Prostate Cancer Prevention

Another prominent Canadian, 53-year-old federal Health Minister Alan Rock, has been struck with prostate cancer. The recent famous Canadians in the news with prostate cancer were Pierre Trudeau and Preston Manning.

In the last one-year, we have discussed prostate cancer in this column at least twice. The last one was as recently as two months ago. After the column appeared, a reader asked several questions. These will be answered today.

The reader also adds, “It is often important to get down to very basics of human body when we talk about this stuff – without making someone gag on his cornflakes in the morning, of course!” Let’s see what we can do!

Is Medicine Hat high in prostate cancer?

According to Alberta Cancer Board (ACB) document (Cancer in Alberta – A Regional Picture – June 2000) the incidence of prostate cancer seems to be higher in the south and lower in the north. But this is not a real increase. This may reflect different patterns of PSA testing in the province, although other explanations are possible.

The higher proportion of older adults in our region compared to other regions in Alberta will contribute to greater number of cancer cases in this region but this should not affect the region’s cancer rates, says the ACB document. So, there is no real increase in prostate cancer incidence in our health region.

What does prostate gland do? What happens if it is removed? Do we need the prostate? Why not remove it if all men are eventually going to get cancer?

The main function of the prostate is to provide the proteins and ions that form the bulk of the semen. Prostate produces enzymes like acid phosphatase and prostatic specific antigen (PSA). A normally functioning prostate is important for normal reproductive function. In conjunction with other smaller glands in the vicinity, the prostate gland produces secretions that serve to lubricate the system and provide a vehicle for storage and passage of sperms.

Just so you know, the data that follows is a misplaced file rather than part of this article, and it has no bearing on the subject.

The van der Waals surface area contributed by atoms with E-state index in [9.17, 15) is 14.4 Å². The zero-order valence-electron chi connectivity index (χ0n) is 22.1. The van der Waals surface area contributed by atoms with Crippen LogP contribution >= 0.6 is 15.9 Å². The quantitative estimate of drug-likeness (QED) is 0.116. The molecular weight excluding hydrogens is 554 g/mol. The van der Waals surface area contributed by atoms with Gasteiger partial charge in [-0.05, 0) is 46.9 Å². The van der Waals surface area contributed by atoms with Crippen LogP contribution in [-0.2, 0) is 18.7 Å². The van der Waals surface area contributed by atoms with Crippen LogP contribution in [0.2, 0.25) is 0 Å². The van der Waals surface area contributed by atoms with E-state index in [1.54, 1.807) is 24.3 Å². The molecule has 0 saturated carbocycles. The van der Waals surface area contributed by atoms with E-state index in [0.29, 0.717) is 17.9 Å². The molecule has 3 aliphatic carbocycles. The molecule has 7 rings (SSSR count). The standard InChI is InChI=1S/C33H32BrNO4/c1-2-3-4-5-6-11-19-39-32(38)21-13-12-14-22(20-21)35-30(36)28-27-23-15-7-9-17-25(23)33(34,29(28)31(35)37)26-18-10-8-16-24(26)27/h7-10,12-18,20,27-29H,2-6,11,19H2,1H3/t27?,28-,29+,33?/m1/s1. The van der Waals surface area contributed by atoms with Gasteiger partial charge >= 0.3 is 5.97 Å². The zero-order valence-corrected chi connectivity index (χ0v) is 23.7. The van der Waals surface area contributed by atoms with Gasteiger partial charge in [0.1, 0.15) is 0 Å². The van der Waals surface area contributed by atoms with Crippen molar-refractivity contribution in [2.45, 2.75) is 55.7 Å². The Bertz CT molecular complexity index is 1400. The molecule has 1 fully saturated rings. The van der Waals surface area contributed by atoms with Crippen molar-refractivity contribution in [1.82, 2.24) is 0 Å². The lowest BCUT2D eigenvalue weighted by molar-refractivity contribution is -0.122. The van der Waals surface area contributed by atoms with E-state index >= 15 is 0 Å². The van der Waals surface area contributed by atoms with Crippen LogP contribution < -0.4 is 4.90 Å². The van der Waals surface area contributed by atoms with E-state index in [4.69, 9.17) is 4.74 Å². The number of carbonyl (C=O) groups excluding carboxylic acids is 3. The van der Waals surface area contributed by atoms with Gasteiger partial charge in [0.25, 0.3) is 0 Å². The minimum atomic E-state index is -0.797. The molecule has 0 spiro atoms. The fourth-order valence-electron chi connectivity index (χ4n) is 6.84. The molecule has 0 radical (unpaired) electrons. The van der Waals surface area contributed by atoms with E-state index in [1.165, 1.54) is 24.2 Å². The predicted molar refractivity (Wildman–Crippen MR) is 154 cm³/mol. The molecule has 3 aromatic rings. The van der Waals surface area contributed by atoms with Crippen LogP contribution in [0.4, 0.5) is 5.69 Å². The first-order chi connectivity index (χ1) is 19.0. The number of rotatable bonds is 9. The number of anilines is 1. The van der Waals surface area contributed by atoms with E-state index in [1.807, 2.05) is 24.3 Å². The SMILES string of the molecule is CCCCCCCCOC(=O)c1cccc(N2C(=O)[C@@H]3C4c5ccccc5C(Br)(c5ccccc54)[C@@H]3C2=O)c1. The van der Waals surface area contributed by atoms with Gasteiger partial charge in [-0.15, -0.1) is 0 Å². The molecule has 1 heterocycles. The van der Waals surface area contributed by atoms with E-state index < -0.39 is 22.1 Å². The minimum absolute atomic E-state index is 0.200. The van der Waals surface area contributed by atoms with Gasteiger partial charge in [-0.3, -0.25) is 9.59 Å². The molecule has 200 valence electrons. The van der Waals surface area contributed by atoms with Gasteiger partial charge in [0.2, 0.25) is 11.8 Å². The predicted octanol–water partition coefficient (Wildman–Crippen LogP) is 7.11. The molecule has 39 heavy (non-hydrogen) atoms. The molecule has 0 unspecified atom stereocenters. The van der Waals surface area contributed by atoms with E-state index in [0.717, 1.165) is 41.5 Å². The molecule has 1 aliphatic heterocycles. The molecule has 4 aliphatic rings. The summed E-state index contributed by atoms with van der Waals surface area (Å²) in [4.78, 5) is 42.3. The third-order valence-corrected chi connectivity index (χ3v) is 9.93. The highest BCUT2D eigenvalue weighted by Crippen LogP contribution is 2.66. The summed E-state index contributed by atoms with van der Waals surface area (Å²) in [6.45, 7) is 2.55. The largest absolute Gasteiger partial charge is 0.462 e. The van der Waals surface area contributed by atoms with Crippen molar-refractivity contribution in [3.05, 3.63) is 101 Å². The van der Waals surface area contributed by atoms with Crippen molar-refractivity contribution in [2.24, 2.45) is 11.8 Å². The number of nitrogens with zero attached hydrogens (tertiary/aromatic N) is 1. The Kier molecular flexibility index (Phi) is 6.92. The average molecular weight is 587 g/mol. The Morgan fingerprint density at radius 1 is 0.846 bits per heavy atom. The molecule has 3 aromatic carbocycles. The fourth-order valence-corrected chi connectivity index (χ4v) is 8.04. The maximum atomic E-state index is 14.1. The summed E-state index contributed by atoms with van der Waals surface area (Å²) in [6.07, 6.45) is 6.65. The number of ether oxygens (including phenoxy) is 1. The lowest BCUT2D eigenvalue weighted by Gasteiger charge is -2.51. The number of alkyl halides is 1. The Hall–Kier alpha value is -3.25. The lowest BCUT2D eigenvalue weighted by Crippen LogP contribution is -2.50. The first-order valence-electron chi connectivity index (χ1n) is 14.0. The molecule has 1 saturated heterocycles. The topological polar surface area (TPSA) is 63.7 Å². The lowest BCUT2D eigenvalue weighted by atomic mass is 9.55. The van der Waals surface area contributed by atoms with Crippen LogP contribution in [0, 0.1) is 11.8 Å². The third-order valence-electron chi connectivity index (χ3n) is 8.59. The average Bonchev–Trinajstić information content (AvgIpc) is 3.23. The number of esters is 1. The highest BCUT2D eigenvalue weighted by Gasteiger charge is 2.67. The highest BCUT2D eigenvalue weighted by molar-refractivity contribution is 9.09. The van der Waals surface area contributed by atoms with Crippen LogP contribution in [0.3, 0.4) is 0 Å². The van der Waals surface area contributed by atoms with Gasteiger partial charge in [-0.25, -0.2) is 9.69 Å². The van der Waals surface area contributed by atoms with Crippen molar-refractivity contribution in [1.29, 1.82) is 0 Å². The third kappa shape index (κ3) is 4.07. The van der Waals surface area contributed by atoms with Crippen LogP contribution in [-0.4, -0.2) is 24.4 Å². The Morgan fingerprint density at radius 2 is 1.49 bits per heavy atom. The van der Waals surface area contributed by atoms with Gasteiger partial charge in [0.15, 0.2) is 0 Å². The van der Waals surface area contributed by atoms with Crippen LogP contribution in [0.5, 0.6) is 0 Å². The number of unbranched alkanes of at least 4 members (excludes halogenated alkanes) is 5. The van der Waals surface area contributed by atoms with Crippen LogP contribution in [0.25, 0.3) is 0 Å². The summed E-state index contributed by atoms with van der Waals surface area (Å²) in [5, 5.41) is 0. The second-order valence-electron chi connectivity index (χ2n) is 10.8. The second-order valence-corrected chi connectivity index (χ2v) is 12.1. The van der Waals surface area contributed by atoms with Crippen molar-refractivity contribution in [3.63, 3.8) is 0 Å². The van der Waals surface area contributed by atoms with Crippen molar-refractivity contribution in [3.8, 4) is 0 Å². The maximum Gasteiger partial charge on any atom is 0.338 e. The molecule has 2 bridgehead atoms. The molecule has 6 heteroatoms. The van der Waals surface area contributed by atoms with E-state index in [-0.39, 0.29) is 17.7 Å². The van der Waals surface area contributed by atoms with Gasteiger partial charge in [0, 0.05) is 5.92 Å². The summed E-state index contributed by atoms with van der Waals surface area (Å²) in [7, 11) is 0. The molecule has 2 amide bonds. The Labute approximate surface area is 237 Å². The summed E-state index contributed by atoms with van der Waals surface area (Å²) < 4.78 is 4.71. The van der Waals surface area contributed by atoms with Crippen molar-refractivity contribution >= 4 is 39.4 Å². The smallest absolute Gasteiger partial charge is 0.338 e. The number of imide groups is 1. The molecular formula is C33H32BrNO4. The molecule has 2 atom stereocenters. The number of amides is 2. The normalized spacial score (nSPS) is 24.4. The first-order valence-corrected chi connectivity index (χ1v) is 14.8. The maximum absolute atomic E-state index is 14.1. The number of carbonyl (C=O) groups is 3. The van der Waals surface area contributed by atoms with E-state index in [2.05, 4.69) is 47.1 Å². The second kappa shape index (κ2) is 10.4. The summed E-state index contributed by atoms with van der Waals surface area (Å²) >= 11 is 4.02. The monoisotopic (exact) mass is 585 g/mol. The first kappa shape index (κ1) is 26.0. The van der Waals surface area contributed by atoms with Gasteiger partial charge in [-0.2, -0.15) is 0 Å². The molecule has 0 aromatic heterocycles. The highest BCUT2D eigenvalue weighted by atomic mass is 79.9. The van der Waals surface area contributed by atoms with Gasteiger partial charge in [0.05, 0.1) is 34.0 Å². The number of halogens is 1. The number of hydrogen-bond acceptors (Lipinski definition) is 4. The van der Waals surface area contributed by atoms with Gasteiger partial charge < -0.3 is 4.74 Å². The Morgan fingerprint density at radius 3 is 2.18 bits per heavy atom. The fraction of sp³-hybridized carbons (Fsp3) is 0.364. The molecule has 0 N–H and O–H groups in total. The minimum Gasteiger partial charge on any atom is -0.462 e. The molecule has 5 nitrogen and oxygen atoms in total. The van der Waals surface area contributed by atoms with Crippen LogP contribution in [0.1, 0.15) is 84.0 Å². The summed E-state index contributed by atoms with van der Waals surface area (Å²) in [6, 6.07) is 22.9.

Yes, we need the prostate gland as it has important functions. Most people survive the removal (part or whole) of the prostate gland with no or minimal complications. But a small percentage of patients end up with urinary incontinence and impotence. So I am not sure if prophylactic removal of the gland would be acceptable to many people.

Where is the prostate gland?

The prostate gland lies below the urinary bladder in front of the lowest inch of the rectum, through which it can readily be felt on digital rectal examination. The gland is only present in men. The urethra from the bladder passes through the gland before it enters the penis. The gland has an important role in proper flow of urine.

In summary, the prostate, a small gland weighing only 20 g in a young man, becomes increasingly irrelevant with age, is eventually a nuisance to almost all men and, by the end of the average male life span, has a 70 per cent chance of harbouring malignant cells. Prostate cancer is about fear, sex, indignity and death (Canadian Medical Association Journal). But we can change it by regular PSA testing and digital rectal examination.

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